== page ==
The California primaries will take place on June 5, and as you wade through page upon page of potential candidates for all manner of positions, be aware that there exist five ballot measures that could have immediate effect on everything from taxes to rain water collection.

Measure 68: Authorizes bonds funding parks, natural resources protection, climate adaptation, water quality and supply, and flood protection. If approved, $4 billion in “general obligation” bonds will be procured, adding an average of $200 million annually to bond repayment costs over 40 years while saving local governments “tens of millions of dollars” on natural resources-related projects.

The measure includes more than $1.2 billion to construct and improve local parks and would authorize $720 million toward procuring clean drinking water for communities, $550 million in flood protection and $200 toward preservation of the Salton Sea.

Measure 69: Requires that certain new transportation revenues be used for transportation purposes (constitutional amendment). If passed, the measure would require that revenues generated by the 2017 transportation funding law, known as SB-1, be used only for transportation purposes. It also prohibits the Legislature from diverting funds to other purposes.

This measure would amend the Constitution to require that funds raised by Senate Bill 1, which boosted gas taxes and vehicle registration fees, be used specifically for transportation purposes. The initiative was authored when the gas tax was approved.

Measure 70: Requires Legislative super-majority vote approving use of cap-and-trade reserve fund (constitutional amendment). Would require that a cap-and-trade revenue fund be created for use only by the Legislature if a two-thirds majority authorizes the use of said funds.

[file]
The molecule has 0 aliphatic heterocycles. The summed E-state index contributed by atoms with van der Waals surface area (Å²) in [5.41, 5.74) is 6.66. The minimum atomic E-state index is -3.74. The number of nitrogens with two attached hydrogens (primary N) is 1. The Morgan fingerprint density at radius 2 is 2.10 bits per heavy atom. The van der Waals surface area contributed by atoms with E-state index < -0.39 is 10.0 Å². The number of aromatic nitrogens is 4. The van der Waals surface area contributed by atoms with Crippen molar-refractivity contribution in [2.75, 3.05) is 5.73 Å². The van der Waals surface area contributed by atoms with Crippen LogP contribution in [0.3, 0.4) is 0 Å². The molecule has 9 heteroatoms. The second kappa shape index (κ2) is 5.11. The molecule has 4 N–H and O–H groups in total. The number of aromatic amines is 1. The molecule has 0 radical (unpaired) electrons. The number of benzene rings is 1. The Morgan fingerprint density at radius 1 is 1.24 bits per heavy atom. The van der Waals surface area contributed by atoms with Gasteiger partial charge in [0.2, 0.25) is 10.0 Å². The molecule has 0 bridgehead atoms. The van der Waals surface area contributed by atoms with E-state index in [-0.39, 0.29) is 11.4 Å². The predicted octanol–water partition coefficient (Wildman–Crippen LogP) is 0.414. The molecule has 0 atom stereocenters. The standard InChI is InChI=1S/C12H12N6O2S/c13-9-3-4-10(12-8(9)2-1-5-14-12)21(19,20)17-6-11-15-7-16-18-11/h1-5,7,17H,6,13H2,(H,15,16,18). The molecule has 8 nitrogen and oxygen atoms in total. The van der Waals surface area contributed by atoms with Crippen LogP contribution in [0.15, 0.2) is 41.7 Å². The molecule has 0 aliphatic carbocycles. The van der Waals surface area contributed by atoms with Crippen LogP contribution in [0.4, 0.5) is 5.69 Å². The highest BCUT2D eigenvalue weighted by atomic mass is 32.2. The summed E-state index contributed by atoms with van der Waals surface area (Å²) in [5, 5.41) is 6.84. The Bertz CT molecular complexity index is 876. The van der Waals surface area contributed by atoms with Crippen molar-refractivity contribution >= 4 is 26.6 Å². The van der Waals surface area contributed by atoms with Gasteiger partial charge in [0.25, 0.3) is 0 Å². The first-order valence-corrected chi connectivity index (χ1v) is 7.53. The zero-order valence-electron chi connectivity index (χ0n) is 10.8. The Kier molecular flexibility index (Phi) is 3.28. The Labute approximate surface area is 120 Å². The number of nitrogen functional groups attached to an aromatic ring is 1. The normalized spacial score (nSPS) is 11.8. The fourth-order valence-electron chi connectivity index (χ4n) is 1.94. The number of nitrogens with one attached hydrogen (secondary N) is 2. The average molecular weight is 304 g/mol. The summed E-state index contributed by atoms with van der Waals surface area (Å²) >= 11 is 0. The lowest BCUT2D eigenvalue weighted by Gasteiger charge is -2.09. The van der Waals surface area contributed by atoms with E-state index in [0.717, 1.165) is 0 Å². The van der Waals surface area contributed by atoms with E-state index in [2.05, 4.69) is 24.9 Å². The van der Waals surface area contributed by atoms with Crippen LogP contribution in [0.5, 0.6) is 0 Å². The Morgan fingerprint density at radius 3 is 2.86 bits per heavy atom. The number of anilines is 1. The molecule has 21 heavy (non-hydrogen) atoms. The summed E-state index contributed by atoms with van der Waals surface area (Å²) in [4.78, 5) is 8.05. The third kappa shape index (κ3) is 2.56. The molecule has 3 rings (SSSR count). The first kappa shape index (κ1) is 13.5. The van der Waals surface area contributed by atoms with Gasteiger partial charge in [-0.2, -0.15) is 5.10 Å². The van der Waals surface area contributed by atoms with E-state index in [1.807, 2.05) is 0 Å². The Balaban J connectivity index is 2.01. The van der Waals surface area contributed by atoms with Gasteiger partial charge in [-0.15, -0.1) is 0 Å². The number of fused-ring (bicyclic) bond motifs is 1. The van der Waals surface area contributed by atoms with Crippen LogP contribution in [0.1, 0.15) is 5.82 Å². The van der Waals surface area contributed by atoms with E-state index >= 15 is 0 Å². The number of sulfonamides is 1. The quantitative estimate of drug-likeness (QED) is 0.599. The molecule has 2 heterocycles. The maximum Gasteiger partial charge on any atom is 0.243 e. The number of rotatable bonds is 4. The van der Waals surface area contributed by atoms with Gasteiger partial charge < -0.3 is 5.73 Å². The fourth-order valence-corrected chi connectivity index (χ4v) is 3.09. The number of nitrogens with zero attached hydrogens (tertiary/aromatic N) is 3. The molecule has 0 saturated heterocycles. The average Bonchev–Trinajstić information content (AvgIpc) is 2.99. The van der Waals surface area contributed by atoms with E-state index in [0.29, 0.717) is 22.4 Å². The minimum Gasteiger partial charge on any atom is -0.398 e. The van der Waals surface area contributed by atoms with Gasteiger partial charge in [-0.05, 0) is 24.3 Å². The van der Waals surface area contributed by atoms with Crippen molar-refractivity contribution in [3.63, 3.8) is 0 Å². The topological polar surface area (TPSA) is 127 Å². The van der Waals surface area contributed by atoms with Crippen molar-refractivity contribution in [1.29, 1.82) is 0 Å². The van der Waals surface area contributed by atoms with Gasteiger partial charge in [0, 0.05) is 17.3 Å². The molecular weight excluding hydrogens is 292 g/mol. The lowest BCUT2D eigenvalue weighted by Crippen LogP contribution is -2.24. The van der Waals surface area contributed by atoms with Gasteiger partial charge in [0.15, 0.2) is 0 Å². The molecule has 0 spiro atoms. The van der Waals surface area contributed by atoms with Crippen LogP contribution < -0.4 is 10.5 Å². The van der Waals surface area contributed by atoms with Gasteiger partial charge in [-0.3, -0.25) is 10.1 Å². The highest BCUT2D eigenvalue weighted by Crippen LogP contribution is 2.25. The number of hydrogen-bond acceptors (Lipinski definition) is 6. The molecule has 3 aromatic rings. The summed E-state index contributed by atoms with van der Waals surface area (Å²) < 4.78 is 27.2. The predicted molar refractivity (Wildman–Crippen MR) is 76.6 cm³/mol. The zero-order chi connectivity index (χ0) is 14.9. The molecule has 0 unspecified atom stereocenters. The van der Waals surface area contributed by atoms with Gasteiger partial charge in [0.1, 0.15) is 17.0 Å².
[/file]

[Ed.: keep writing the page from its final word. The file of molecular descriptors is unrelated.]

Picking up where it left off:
As it stands, 25 percent of the funds generated via the cap-and-trade program, which is meant to curb greenhouse gas emissions, are dedicated to the state’s high-speed rail project. The requirement would give Republicans in the Legislature more say in how the money is spent.

Measure 71: Sets the effective date for ballot measures (constitutional amendment). Assures that ballot measures approved by a majority of voters take effect five days after certification by the secretary of state.

As it currently stands, ballot measures that appear to be winning on Election Day via in-person voting become law the following day. This measure would change that to account for mail-in and absentee ballots, which can be counted up to three days following the vote. The secretary of state must certify an election no later than 38 days later.

Measure 72: Permits Legislature to exclude newly constructed rain-capture systems from property-tax reassessment requirement (constitutional amendment). Permits Legislature to allow construction of rain-capture systems on or after Jan. 1, 2019, without requiring a new property-tax assessment.

Supporters of the measure say that it would encourage homeowners to install rain-catching systems free from the cost of a property-tax increase and that such devices are beneficial to a state dealing with long-term drought.